Mindfulness Frequency Impacting Relationship Quality: Exploring Changes for Participants in a Mindfulness Based CRE Program
Type of DegreeMaster's Thesis
Human Development and Family Studies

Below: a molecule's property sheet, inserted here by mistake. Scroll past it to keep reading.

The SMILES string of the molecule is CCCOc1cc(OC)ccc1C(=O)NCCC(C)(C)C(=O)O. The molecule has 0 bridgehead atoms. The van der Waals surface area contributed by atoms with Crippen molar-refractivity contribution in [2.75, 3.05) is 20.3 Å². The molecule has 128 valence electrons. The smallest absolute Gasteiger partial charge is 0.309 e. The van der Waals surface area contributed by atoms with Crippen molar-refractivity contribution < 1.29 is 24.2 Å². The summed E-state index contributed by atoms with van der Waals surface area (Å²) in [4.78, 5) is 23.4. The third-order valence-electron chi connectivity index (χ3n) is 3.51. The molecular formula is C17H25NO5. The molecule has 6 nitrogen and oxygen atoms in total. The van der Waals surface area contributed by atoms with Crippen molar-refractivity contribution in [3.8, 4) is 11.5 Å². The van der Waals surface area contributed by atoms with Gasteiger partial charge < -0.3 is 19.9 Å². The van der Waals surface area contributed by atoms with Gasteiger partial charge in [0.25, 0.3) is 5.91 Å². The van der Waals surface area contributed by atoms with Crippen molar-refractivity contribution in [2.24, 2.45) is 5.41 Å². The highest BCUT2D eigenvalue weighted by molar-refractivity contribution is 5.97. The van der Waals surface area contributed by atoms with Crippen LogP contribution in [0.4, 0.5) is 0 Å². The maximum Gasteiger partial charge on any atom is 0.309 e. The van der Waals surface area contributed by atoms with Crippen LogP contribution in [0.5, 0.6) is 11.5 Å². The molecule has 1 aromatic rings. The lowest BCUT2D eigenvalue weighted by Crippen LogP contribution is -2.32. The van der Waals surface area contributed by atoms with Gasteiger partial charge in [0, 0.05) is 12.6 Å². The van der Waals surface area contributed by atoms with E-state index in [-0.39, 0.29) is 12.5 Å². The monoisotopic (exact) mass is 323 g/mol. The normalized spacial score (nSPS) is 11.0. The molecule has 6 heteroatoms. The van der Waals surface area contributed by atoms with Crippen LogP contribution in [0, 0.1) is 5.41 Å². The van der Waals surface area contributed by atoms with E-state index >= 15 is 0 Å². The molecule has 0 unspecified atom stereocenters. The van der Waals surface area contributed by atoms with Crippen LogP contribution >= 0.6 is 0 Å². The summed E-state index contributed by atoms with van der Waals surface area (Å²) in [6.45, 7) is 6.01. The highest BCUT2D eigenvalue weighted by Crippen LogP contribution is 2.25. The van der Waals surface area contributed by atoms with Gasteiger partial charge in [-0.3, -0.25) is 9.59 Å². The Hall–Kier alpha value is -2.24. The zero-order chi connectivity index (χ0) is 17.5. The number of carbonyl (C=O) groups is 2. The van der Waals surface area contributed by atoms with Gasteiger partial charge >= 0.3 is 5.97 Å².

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The current study utilizes a diverse sample of mindfulness-based relationship education (CRE) participants to address the links between care for self and care for partner behaviors, relationship satisfaction, and frequency of mindfulness practice. This study helps to fill a gap in the literature on frequency of mindful practice and the benefits associated with practice. Based on the Theory of Planned Behavior (Ajzen, 1991), it is expected that higher frequency of mindfulness behaviors will be associated with more caring behaviors, which are associated with a variety of relationship outcomes. At baseline, higher frequency of mindfulness practice is correlated with higher levels of care for self, care for partner, and overall relationship satisfaction. Findings from multi-path analysis indicate that generally, higher frequencies of mindfulness practice at time two are associated with higher levels of caring behaviors at time two and higher levels of relationship satisfaction at time three. These outcomes for couples and individuals support the continued incorporation of mindfulness in CRE, and research should further examine the links between mindfulness and individual and relational outcomes.